Suddenly a run of the mill cheating scandal is being talked about as a cover-up. And I don’t mean, Mark Gardiner’s talking about it like a cover-up. About half the people I spoke to on this story started talking by saying, “I can’t believe it’s taken this long for a journalist to get interested.”

Stakeholders have told me that they are looking into the possibility of pursuing a lawsuit, which would be based on the legal notion of a ‘civil conspiracy’. Such a lawsuit would hinge on proof that the organizers of the GNC conspired to give one team an advantage, and by doing so causing harm to other competitors. In short, people are pissed. And I don’t mean, “Oh what have they done this time?” pissed, I mean, “We’ll sue their asses!” pissed.

Tire Doping 101

Until seven or eight years ago, tire doping was not against the rules. A number of Flat Track teams routinely, openly, treated tires with a variety of chemicals. From what I understand, a common chemical was WD-40. Seriously, eh? You’d hardly think that would increase traction, but tires were soaked and heated (often just left out in the sun) and presumably the slippery components evaporated away. What you were left with was a tire that either heated up faster, or provided better cold grip. Either way, tire doping conferred an advantage, particularly in the first few laps.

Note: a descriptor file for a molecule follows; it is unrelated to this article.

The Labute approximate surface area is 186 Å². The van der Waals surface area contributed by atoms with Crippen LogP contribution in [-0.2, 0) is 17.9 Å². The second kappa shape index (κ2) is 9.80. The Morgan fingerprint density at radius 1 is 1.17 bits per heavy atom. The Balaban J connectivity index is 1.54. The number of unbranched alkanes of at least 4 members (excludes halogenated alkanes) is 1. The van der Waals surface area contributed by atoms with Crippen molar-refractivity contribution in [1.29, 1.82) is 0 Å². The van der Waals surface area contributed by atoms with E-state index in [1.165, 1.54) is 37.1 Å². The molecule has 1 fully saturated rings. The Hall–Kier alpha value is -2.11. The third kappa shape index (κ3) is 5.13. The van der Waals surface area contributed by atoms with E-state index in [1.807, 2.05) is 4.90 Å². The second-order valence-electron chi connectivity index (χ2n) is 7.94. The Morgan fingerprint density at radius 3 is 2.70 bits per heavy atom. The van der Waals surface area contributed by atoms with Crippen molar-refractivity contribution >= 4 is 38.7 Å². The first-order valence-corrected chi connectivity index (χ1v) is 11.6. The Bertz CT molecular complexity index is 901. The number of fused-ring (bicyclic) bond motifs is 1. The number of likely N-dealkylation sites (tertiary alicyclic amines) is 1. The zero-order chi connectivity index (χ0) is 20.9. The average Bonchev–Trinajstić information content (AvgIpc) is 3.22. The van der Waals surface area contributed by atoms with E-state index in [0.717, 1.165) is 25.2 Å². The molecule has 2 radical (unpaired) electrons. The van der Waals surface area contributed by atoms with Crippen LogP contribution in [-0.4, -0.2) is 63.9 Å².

The downside was that in search of an advantage, you often ended up with a tire that suddenly got worse in the late going. So a lot of people experimented and then gave up.

Jared Mees’ tuner, Kenny Tolbert, is a guy whose name comes up when people talk about doing tire doping right. But then, Tolbert’s name comes up whenever people talk about making fast Flat Track motorcycles; he’s the best in the business.

After the AMA instituted rules prohibiting the chemical treatment of tires, it became a relatively common thing, in tech at the end of races, to clip a few rubber samples from top-3 machines and seal them in plastic “evidence bags”. I’m not sure how often those samples were tested, or how often people were caught cheating.